June 1968



The Wayfarer Class, 16’ Sailing Dinghy,
Registered as a Class with the Canadian
Yachting Association



Canadian Wayfarer Owners' Association Executive 1967-68
Hon. Commodore Don Rumble
Chairman Alan Chovil
Secretary Sid Atkinson
Treasurer Bernie Yale
Publicity Mike Schoenborn, 13 Ojibway Ave., Toronto 2
Chief Measurer Pete Hanson, 682 Cochrane Rd. S., Hamilton
Editor Al Schoenborn, 604 Huron St., Toronto 5



On August 8, I will be leaving for Germany to teach there one year.  I will have to sell SNOOPY for reasons of money needs.  As I go, I have looked back over the time that I have spent in the Wayfarer Class, and also I look to the future with mixed emotions.

Back in 1963, when I first met with the Wayfarer, I saw a growing, eager Class which made me determined to get a Wayfarer.

There is no doubt that the Wayfarer is unequalled as a fun, but racingly sensitive centreboard boat and to my mind, it should be outgrowing the Albacore.  But it has not and is not.  The difficulties with England and high prices were long cited as reasons for the relative lag in class growth. These causes are now removed, however, with good supplies of fiberglass boats available right here from Whitby Boat Works in Ajax at reasonable prices.

Yet the trend in participation is downward, with a few minor exceptions.  Apparently the early energy of the Wayfarers has waned.  Apathy hit a new high on the weekend of June 1 and 2 at Chicago, where I arrived after a 500-mile trip to find myself the only out-of-town participant.  (The same was true at Ottawa last year). 

I have seen enough regattas to know the great amount of effort and money that goes into a regatta of this kind - this one, run by Ed Hoveke and the Kriebergs, was perfect right down to the most beautiful sailing conditions we'll see all year - but only eight boats were there to have the fun.  Instead of justifiable pride, the hosts had to feel embarrassment for the poor turnout and we, in turn, for our lazier out-of-town mates.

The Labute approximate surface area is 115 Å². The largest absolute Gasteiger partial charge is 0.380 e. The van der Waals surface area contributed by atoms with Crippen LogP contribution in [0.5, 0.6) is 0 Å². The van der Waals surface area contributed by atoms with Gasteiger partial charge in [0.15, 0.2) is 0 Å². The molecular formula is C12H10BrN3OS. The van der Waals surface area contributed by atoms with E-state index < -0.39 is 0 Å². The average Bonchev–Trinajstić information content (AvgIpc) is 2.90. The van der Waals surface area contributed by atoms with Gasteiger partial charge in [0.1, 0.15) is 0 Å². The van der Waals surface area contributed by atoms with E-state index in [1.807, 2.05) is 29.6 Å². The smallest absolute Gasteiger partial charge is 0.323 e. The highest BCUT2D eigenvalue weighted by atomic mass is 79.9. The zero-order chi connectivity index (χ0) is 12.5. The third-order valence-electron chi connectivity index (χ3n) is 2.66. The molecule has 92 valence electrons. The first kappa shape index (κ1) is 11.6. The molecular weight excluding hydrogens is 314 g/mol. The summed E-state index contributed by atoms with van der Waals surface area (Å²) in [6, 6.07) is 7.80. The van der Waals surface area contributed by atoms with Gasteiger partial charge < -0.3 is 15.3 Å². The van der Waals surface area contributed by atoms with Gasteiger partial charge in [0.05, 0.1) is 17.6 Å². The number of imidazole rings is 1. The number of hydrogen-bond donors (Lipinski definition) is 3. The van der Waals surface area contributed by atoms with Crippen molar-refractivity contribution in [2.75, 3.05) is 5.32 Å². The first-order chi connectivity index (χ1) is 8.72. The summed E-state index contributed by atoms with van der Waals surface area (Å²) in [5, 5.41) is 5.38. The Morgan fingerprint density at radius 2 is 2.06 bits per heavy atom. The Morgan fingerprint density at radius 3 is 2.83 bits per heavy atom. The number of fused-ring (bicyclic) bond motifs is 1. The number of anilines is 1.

When I tell my friends about the greatness of sailing, the Wayfarer is at the centre, and right behind it, is the "Circuit", those time-honoured events at Chicago, Kitchener, "the Canadians", Cleveland, Ottawa, North Bay, "the North Americans” and Lake Orion.

The latter died in its prime due to difficulties with water level in September. Cleveland I have yet to see. Ottawa suffered due to the C.W.O.A. internal split which is now, we hope, healed. Kitchener now has more Albacores and Enterprises. And on June 2, we drank the requiem to the North American Opening Regatta at Chicago.  I really did feel like crying in my beer. I felt sad to see one of the best Wayfarer events go.  I felt sorry for those who worked so hard for so little and sorry for those who missed out.

As it stands - North Bay and the "North Americans" are still growing with the "Canadians" holding their own. The hand-writing is on the wall - let us get ourselves and our friends off our "rectums" and into the fun because, when I return next summer, I don't want to find a dead class into which to bring SNOOPY II  - Please!

P.S. As I said, the weather was beautiful in Chicago - the windy city.  SNOOP'  still likes it there and took the honours despite a dumping in the final race and my walking on water, spinnaker in hand.  Right behind our finishes of 1-1-2 was Bob Spitz (W498) whose much improved form gained him 2-2-1 finishes.  Third place went to Hy Krieberg (W657) ahead of Ed Hoveke (W441) who dumped in the last race.


Sails - One set (genoa and main) of Wayfarer sails - $125.00 Contact - P. Friedenberg, B.H.Y.C. - phone 634-8851.



The healthiest Wayfarer fleet in Canada, North Bay, has asked us to announce their big Wayfarer Weekend which is scheduled for August 3-5. Their new Secretary-Treasurer, Ilse Kleimaker (W141) wrote me a charming letter, asking me to invite all Wayfarers:

"We offer nature at its best, clear drinking water all around you, northern hospitality (even on front lawns in the early hours of the morning - if you so desire), mixed with all kinds of weather conditions.

"Latest news from up here: the ice is gone, frostbiters have their boats in the water and I got - in looking forward to the season - a beautiful handmade paddle for Mother's Day!!! Hope to see you on August 3, at the Start Line!